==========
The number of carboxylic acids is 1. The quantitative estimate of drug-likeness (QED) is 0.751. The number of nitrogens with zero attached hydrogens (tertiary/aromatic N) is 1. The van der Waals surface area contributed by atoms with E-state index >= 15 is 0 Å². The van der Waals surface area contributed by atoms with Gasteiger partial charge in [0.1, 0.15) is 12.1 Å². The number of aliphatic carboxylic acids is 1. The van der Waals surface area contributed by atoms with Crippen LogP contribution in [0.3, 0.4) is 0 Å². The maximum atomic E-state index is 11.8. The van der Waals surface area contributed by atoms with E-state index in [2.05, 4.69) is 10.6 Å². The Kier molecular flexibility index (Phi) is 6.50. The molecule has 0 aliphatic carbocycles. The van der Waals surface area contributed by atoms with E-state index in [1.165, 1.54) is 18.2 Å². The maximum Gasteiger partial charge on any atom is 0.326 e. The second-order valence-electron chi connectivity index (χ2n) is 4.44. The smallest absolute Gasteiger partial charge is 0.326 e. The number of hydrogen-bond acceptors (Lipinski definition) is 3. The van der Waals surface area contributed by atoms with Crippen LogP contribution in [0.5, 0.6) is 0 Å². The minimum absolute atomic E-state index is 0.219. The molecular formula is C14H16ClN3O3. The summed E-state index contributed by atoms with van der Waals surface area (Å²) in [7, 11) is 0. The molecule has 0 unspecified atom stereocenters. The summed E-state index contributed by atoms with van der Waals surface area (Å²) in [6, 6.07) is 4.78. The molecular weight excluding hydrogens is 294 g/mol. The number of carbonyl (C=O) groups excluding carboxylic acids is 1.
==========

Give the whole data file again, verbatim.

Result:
The number of carboxylic acids is 1. The quantitative estimate of drug-likeness (QED) is 0.751. The number of nitrogens with zero attached hydrogens (tertiary/aromatic N) is 1. The van der Waals surface area contributed by atoms with E-state index >= 15 is 0 Å². The van der Waals surface area contributed by atoms with Gasteiger partial charge in [0.1, 0.15) is 12.1 Å². The number of aliphatic carboxylic acids is 1. The van der Waals surface area contributed by atoms with Crippen LogP contribution in [0.3, 0.4) is 0 Å². The maximum atomic E-state index is 11.8. The van der Waals surface area contributed by atoms with E-state index in [2.05, 4.69) is 10.6 Å². The Kier molecular flexibility index (Phi) is 6.50. The molecule has 0 aliphatic carbocycles. The van der Waals surface area contributed by atoms with E-state index in [1.165, 1.54) is 18.2 Å². The maximum Gasteiger partial charge on any atom is 0.326 e. The second-order valence-electron chi connectivity index (χ2n) is 4.44. The smallest absolute Gasteiger partial charge is 0.326 e. The number of hydrogen-bond acceptors (Lipinski definition) is 3. The van der Waals surface area contributed by atoms with Crippen LogP contribution in [0.5, 0.6) is 0 Å². The minimum absolute atomic E-state index is 0.219. The molecular formula is C14H16ClN3O3. The summed E-state index contributed by atoms with van der Waals surface area (Å²) in [7, 11) is 0. The molecule has 0 unspecified atom stereocenters. The summed E-state index contributed by atoms with van der Waals surface area (Å²) in [6, 6.07) is 4.78. The molecular weight excluding hydrogens is 294 g/mol. The number of carbonyl (C=O) groups excluding carboxylic acids is 1.